Does your dog suddenly start nibbling on grass every time you take them for a walk? Does your dog eat grass after getting zoomies and running around lots? If your dog eats grass every time they go outside there’s a chance they are experiencing an instinctive need to consume grass or water.
The technical term for this behavior is called pica and it’s when dogs consume non-food items. Typically, this is a sign there’s a lack of minerals, vitamins, or nutrients in their diet. However, if your dog eats a complete and balanced diet and still eats grass, there is a chance they like may like the taste or be thirsty.
Continue reading to find an answer to the question: “Why is my dog eating grass all of the sudden?”
Why do dogs eat grass?
There are a variety of reasons dogs eat grass and it’s often difficult to pinpoint at first. One of the main reasons dogs eat grass is to improve their digestive system. When dogs have an upset stomach or feel discomfort after eating, it’s their natural instinct to eat grass to aid digestion.
It’s difficult to know if your dog has intestinal worms but your dog might sense they are experiencing something unusual in their body which urges them to solve the problem by eating grass. This natural instinct to heal the body comes from your dog’s ancestors who lived in the wild and ate grass as a form of healing.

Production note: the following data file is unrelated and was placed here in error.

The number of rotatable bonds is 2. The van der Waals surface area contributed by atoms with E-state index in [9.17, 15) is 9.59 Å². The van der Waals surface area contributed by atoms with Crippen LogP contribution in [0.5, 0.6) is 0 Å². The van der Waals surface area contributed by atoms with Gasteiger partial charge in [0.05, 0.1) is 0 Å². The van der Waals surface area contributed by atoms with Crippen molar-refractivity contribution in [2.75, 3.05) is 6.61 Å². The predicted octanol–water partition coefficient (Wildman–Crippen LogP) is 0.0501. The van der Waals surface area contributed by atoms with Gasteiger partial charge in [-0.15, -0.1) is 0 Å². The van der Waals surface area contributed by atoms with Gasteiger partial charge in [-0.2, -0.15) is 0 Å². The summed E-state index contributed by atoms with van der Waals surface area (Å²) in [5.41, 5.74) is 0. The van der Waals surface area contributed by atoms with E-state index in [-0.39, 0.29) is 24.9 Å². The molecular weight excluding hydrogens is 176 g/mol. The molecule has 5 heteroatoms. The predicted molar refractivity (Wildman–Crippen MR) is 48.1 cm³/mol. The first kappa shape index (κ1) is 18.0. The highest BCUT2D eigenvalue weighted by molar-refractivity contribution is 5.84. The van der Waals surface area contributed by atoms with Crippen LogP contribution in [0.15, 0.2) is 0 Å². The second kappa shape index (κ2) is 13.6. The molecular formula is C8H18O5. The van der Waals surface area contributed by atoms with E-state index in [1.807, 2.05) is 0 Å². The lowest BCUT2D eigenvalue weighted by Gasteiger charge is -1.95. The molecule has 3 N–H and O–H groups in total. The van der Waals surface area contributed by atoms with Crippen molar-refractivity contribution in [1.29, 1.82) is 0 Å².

Alternatively, if you noticed that your dog is running around a lot and then suddenly eating or pulling up grass, there is a good chance they are thirsty. Grass is typically cool and moist which causes your dog to stop suddenly and start eating the grass.
Dog Eating Grass and Vomiting
Studies have revealed that most dogs vomit after eating grass. In a way, the vomiting solves the digestive issue and eliminates the discomfort. Instead, of pushing digestion through the body, it removes the food causing the upset stomach through vomiting. Similar to the way the human body vomits to remove bad food from the digestive system when you eat something bad.
Dogs that eat grass often vomit the food that is disturbing their digestion but sometimes yellow bile comes up as well. The yellow bile sits in the stomach and expels with the food or alone. This is a natural process but if your dog is vomiting yellow vile excessively a visit to the veterinarian or local animal hospital is recommended.
Is My Dog Poisoned from Eating Grass?